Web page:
With the benefit of hindsight, it’s hard not to conclude that the potential of onshore renewable energy to transform our communities has been largely wasted. That missed potential is all the more galling when one sees how the relatively few communities who persevered (and no doubt bear the scars) are now reaping the financial rewards – all of which are being reinvested locally for the common good. Imagine if every wind farm in the country had been required to have an element of community ownership? It would have been as transformative as it has been for this community in the Western Isles.
By a considerable margin,Scotland has the worst record for drug overdose deaths in Europe. Why is this happening? Karyn McLuskey, CEO at Community Justice Scotland is very clear that no one makes a conscious choice to end their lives this way. She describes addiction as an illness and makes a compelling case for transforming our approach to this illness. She draws a comparison with the treatment pathways that have been developed for those with a diagnosis of cancer. Acutely aware of the differences, both in perception and reality, between cancer and drug addiction, she nonetheless raises an important question.
Since devolution, land reform has been a constant feature of Scottish Government’s legislative programme – in many respects that’s no surprise given the scale of the challenge. While the country’s private landowners might be hoping that this onslaught on their previous ‘freedoms’ will soon be over, all the signs are that it’s really only just beginning. How our land is owned and managed is now viewed by Scottish Government as a critical aspect of delivering a better future for everyone. And as Jim Hunter writes, that better future and how it is achieved is often shaped by the past.
The vision of a circular economy in which linear supply chains are transformed into recurring loops of reuse, repair and recovery, where resources are retained until every last drop of value has been extracted and where waste ceases to exist because it is only a resource waiting for a new purpose to be found, is still some way off finding its true expression. But as with so many big ideas, it will only be achieved by a bottom-up adoption of the core principles. Elizabeth Carr writing in Shareable highlights five strategies to achieve circular development at the local level.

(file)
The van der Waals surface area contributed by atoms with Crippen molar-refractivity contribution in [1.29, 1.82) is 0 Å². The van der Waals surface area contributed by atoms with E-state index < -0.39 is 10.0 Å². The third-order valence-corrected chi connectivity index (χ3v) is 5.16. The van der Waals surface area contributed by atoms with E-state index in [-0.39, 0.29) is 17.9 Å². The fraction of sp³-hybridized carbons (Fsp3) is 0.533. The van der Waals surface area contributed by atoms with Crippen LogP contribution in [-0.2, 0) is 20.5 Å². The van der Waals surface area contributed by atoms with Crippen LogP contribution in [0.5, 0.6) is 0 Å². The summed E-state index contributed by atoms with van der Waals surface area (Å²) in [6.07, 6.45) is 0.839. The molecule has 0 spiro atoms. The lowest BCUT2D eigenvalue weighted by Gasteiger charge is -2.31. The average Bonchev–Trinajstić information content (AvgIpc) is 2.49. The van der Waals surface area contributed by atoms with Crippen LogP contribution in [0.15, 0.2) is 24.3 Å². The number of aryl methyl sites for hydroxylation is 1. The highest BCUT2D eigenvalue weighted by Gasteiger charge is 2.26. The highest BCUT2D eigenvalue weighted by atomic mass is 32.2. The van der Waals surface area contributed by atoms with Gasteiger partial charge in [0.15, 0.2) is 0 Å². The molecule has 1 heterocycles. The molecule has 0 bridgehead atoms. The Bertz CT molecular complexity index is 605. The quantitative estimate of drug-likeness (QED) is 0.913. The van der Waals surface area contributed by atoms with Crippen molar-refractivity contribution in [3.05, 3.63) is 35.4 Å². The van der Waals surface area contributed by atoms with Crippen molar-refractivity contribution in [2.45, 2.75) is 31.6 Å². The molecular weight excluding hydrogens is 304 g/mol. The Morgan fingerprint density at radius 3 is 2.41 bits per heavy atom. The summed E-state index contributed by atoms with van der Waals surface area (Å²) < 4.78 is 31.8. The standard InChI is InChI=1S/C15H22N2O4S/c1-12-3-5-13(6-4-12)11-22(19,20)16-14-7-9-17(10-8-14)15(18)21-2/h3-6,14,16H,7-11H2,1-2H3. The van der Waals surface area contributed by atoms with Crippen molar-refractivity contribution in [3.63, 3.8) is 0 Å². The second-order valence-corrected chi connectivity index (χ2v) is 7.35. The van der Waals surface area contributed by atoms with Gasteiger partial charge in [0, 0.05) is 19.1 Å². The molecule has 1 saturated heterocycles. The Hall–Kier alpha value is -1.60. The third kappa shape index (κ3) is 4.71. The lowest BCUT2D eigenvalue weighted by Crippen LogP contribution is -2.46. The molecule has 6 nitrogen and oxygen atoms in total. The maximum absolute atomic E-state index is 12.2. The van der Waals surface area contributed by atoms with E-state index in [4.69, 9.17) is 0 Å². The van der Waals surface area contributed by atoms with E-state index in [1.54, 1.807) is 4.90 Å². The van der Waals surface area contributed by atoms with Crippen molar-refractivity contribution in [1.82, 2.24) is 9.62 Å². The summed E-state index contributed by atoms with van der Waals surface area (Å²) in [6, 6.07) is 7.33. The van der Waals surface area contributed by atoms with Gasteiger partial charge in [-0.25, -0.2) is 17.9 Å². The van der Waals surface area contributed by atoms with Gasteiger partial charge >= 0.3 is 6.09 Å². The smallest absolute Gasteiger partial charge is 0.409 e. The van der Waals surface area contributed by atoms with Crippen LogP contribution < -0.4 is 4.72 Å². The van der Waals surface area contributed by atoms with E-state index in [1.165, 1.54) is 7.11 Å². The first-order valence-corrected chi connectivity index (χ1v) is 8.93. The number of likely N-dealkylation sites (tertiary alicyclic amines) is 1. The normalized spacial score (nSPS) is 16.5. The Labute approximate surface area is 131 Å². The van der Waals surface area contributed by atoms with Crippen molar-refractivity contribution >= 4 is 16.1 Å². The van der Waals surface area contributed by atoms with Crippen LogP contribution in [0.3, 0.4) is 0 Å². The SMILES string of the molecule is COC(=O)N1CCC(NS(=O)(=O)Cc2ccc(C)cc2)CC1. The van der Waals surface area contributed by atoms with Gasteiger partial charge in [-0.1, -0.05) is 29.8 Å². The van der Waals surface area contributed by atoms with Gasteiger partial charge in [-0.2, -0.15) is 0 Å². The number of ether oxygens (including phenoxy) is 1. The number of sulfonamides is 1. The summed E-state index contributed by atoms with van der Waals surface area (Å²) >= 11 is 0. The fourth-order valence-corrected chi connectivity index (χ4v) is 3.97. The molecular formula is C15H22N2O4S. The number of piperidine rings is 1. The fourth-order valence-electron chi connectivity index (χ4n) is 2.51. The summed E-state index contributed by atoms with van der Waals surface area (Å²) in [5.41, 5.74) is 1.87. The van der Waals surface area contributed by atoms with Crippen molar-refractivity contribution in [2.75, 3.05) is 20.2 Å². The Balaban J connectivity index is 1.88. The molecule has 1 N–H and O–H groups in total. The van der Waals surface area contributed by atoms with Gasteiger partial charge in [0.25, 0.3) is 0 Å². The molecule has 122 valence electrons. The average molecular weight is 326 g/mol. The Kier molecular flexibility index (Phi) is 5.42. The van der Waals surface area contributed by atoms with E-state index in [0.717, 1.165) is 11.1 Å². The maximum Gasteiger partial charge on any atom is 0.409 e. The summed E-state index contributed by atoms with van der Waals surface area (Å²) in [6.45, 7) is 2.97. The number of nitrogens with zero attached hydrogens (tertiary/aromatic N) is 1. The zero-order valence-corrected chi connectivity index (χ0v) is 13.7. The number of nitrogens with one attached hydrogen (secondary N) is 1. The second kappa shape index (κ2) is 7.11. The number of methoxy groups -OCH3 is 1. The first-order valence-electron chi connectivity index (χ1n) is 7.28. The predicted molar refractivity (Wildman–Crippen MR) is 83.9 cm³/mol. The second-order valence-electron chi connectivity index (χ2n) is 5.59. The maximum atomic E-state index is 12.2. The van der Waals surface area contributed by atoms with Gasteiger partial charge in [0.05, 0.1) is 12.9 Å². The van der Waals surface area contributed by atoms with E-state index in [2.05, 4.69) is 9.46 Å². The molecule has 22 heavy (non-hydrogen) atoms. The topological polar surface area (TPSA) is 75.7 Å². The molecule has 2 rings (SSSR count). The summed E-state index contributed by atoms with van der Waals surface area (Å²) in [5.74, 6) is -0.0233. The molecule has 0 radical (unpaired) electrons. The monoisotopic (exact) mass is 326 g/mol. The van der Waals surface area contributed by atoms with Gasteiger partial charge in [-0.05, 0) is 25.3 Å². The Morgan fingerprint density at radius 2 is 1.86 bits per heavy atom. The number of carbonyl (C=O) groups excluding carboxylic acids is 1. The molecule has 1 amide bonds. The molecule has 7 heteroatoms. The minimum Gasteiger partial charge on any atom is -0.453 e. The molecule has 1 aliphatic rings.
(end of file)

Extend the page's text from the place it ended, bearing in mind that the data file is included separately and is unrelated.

If the ‘20 minute neighbourhood’ is to become more than just a beguiling but elusive concept, there’s going to have to be some serious thought applied to what these ‘new neighbourhoods’ should consist of. The architects of these new social constructs could do worse than to start by giving consideration to which of our local institutions are most valued. A remarkable 97% of the population, when asked, said that they felt they were treated with kindness when they entered their local library. That feels like a good starting point.
Comrie Development Trust, set up in 2006, is a charitable organisation owned and managed by local people living within the boundary of Comrie and District area – Strathearn. The aim of the Development Trust is to promote the sustainable development of the village for the benefit of local people, groups and businesses. In September 2007, the CDT purchased Cultybraggan – a Prisoner of War & Army Training Camp – encompassing 90 acres of land from the Ministry of Defence, for the benefit of the community. In addition to the buyout, the Trust has also advanced a range of projects include…Find out more